On one weekend prior to this trip, I had crossed over into Uganda at the Malaba border crossing. It was the easiest thing in the world (I later realized, putting two and two together as you will see from my third crossing that it was because I had accepted the services of a “guide” at the crossing). I got an interstate pass stamped and there was no talk of any form of vaccines. I was advised that I would require my original logbook and a COMESA vehicle insurance, if ever I wanted to go for longer than a day. That was it!
Thus you can guess my shock when I arrived only to discover that I was required to have my yellow fever card. Well, I prayed and pleaded, pulling my “I’m one of you (read doctor)” card and they allowed me through.
And so I arrived at Entebbe, hiked a lift to Kampala, and found a bus to Bungoma leaving at 11pm. The following morning I was at work. Worked as if nothing had happened. Unfortunately, the only bust Kampala was not until the following day at 3.00am. At about 4.00am, we were at the Malaba border crossing. I went to the immigration desk.
“The interstate passes are over. You have to go print a temporary passport,” said the immigration officer.
“Where can I do this,” I asked.
“You take a boda boda back to the Kenyan side and you’ll get a cyber. They are open.”
“Ok thank you.”
As I walked out, I run into a few of the “guides.”
“Give us two hundred we get you the pass.”
“But he has just said they are finished?”
“We know. That’s what they say, but if you give us two hundred, we’ll get it for you.”
And true to his words, other passengers were there receiving the interstate passes from them for two hundred. And you could see the young men go into the immigration officer’s booth, hand him something, and receive something in return, and they continued to serve the people.
I went back to the officer.
“Kindly give me an interstate pass.”
“I have told you I don’t have any! Don’t you understand?”
“Then where are all these boys getting theirs from? They’ve asked me to pay two hundred to get one.”
“I don’t know where they are getting them from. If they have told you to pay them any money, they are trying to con you. You are not required to pay anything.”
And even as we had this conversation, the boys kept coming but this time, he told them that he didn’t have anything for them. They looked at me puzzled at the officer’s answer then walked away. This kept happening with different boys. And they came to me urging me to go and get a temporary passport to “not waste my time and money” by missing the bus. To cut the long story short, the officer remained adamant that he didn’t have any. I refused to go pay for a temporary passport and I refused to pay the boys for the interstate pass. Consequently, my bus left. I gave them my blessing as I couldn’t keep all the passengers there. I tweeted and tagged the immigration department. I don’t know whether such tweets do anything but at 8.00am as the shifts changed, a new officer came with a new set of interstate passes from the Kenyan office and gave me one. It’s a free document to which all Kenyan citizens are entitled. This time there was no yellow fever card requirement. Perhaps that is for flying passengers who are more likely to afford paying about 4,000 Kes should they not have their cards.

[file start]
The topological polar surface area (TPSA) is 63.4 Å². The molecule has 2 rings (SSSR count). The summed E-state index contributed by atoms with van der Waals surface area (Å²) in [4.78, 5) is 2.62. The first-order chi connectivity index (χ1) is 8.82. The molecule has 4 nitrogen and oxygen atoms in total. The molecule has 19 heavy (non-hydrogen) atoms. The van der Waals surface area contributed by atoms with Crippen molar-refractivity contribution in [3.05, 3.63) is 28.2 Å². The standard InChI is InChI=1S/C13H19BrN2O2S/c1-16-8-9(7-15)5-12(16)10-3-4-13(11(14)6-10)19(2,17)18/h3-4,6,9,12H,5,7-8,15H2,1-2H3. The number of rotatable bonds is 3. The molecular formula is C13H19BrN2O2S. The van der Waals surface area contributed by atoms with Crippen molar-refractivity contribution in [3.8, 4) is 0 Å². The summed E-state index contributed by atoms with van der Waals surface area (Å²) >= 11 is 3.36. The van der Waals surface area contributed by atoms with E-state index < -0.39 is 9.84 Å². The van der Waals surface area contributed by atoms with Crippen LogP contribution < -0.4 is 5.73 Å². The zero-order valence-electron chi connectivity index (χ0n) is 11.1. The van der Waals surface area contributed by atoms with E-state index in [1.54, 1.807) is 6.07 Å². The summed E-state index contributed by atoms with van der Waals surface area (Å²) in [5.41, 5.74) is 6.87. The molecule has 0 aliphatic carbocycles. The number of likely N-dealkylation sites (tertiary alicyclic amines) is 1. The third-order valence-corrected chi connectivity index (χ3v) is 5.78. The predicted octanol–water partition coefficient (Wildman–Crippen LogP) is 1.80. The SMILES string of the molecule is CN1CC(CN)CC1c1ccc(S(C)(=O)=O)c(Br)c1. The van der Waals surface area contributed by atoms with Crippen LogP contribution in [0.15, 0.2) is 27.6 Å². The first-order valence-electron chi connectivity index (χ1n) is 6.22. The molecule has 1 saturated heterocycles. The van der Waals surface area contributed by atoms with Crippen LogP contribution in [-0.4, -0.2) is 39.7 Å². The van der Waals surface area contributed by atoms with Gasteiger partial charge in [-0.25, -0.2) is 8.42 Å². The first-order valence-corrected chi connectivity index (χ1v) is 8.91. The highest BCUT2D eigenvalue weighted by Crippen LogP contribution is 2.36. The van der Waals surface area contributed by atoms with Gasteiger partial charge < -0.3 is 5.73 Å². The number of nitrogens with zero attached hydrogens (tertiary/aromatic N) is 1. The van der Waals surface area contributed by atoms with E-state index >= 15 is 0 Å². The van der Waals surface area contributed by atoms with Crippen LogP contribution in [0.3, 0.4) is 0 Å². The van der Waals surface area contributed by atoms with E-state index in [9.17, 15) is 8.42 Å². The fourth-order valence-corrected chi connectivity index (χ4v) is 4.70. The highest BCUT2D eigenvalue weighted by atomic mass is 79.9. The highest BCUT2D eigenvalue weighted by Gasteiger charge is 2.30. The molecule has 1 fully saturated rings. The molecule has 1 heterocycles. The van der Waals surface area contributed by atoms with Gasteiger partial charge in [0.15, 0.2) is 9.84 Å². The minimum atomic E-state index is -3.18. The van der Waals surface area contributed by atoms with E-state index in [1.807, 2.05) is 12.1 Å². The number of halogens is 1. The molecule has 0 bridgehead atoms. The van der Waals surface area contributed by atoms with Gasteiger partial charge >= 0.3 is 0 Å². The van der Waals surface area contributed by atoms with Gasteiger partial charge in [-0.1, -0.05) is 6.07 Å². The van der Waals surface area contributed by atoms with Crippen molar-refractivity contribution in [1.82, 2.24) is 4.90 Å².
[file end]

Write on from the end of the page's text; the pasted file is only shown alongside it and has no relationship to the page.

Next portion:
I eventually got to Kampala at 2.00pm and of the two day event, I got the last session and the awards. I made it, but had to jump through quite the hoops. Should I have paid the two hundred? It certainly cost my much more than that to take another bus to Kampala, it cost me several hours, and I missed the meat of the event. For me that answer is a clear no. In any case, I am grateful for the experience. It is easy for us in Nairobi or in privileged positions to be blind and oblivious to the suffering of our fellow citizens in other areas. I did call a friend at EACC to find a way to report formally but never quite did. However, as I write this, I realize that it is time to revisit this and so I will share this experience formally with the Ministry of interior, department of immigration and see what the response will be.
All in all, it was quite the experience.